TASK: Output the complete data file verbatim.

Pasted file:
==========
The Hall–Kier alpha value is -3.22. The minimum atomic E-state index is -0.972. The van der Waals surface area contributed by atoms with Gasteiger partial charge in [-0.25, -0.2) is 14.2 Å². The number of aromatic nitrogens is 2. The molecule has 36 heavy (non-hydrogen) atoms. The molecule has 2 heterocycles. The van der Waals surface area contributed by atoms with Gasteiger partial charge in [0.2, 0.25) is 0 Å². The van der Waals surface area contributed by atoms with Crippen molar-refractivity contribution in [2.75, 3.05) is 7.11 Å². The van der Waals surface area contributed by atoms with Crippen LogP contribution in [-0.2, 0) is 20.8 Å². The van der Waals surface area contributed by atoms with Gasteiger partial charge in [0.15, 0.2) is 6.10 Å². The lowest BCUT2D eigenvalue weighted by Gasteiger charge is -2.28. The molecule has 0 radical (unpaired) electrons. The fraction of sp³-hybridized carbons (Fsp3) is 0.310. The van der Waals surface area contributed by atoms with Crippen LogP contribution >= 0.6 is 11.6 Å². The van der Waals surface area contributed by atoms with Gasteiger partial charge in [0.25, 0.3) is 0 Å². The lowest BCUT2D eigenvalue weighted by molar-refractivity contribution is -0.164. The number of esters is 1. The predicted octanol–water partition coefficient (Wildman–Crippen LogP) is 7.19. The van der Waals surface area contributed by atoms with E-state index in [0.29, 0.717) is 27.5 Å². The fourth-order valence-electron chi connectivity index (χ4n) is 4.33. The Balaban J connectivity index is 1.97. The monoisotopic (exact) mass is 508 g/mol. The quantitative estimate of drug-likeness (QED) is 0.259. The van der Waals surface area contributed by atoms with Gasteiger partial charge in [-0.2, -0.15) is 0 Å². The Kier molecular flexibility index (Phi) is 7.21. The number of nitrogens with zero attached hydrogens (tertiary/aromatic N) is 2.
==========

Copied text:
The Hall–Kier alpha value is -3.22. The minimum atomic E-state index is -0.972. The van der Waals surface area contributed by atoms with Gasteiger partial charge in [-0.25, -0.2) is 14.2 Å². The number of aromatic nitrogens is 2. The molecule has 36 heavy (non-hydrogen) atoms. The molecule has 2 heterocycles. The van der Waals surface area contributed by atoms with Gasteiger partial charge in [0.2, 0.25) is 0 Å². The van der Waals surface area contributed by atoms with Crippen molar-refractivity contribution in [2.75, 3.05) is 7.11 Å². The van der Waals surface area contributed by atoms with Crippen LogP contribution in [-0.2, 0) is 20.8 Å². The van der Waals surface area contributed by atoms with Gasteiger partial charge in [0.15, 0.2) is 6.10 Å². The lowest BCUT2D eigenvalue weighted by Gasteiger charge is -2.28. The molecule has 0 radical (unpaired) electrons. The fraction of sp³-hybridized carbons (Fsp3) is 0.310. The van der Waals surface area contributed by atoms with Crippen LogP contribution >= 0.6 is 11.6 Å². The van der Waals surface area contributed by atoms with Gasteiger partial charge in [0.25, 0.3) is 0 Å². The lowest BCUT2D eigenvalue weighted by molar-refractivity contribution is -0.164. The number of esters is 1. The predicted octanol–water partition coefficient (Wildman–Crippen LogP) is 7.19. The van der Waals surface area contributed by atoms with E-state index in [0.29, 0.717) is 27.5 Å². The fourth-order valence-electron chi connectivity index (χ4n) is 4.33. The Balaban J connectivity index is 1.97. The monoisotopic (exact) mass is 508 g/mol. The quantitative estimate of drug-likeness (QED) is 0.259. The van der Waals surface area contributed by atoms with Gasteiger partial charge in [-0.2, -0.15) is 0 Å². The Kier molecular flexibility index (Phi) is 7.21. The number of nitrogens with zero attached hydrogens (tertiary/aromatic N) is 2.